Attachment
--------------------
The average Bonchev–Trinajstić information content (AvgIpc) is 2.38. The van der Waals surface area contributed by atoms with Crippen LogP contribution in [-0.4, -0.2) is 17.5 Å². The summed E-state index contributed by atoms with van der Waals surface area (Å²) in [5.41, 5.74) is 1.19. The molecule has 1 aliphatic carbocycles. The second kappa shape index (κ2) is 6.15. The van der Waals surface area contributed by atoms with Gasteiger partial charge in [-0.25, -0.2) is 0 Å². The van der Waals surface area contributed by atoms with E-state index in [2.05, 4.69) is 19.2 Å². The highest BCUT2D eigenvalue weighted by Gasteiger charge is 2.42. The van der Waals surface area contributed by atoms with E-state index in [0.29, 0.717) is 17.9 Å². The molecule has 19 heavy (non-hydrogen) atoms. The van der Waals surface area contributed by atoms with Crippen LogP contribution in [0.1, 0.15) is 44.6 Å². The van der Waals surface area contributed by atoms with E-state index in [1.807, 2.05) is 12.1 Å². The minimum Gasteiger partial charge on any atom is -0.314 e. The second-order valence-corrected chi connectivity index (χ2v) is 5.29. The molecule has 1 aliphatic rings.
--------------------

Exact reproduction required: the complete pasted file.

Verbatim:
The average Bonchev–Trinajstić information content (AvgIpc) is 2.38. The van der Waals surface area contributed by atoms with Crippen LogP contribution in [-0.4, -0.2) is 17.5 Å². The summed E-state index contributed by atoms with van der Waals surface area (Å²) in [5.41, 5.74) is 1.19. The molecule has 1 aliphatic carbocycles. The second kappa shape index (κ2) is 6.15. The van der Waals surface area contributed by atoms with Gasteiger partial charge in [-0.25, -0.2) is 0 Å². The van der Waals surface area contributed by atoms with E-state index in [2.05, 4.69) is 19.2 Å². The highest BCUT2D eigenvalue weighted by Gasteiger charge is 2.42. The van der Waals surface area contributed by atoms with E-state index in [0.29, 0.717) is 17.9 Å². The molecule has 19 heavy (non-hydrogen) atoms. The van der Waals surface area contributed by atoms with Crippen LogP contribution in [0.1, 0.15) is 44.6 Å². The van der Waals surface area contributed by atoms with E-state index in [1.807, 2.05) is 12.1 Å². The minimum Gasteiger partial charge on any atom is -0.314 e. The second-order valence-corrected chi connectivity index (χ2v) is 5.29. The molecule has 1 aliphatic rings.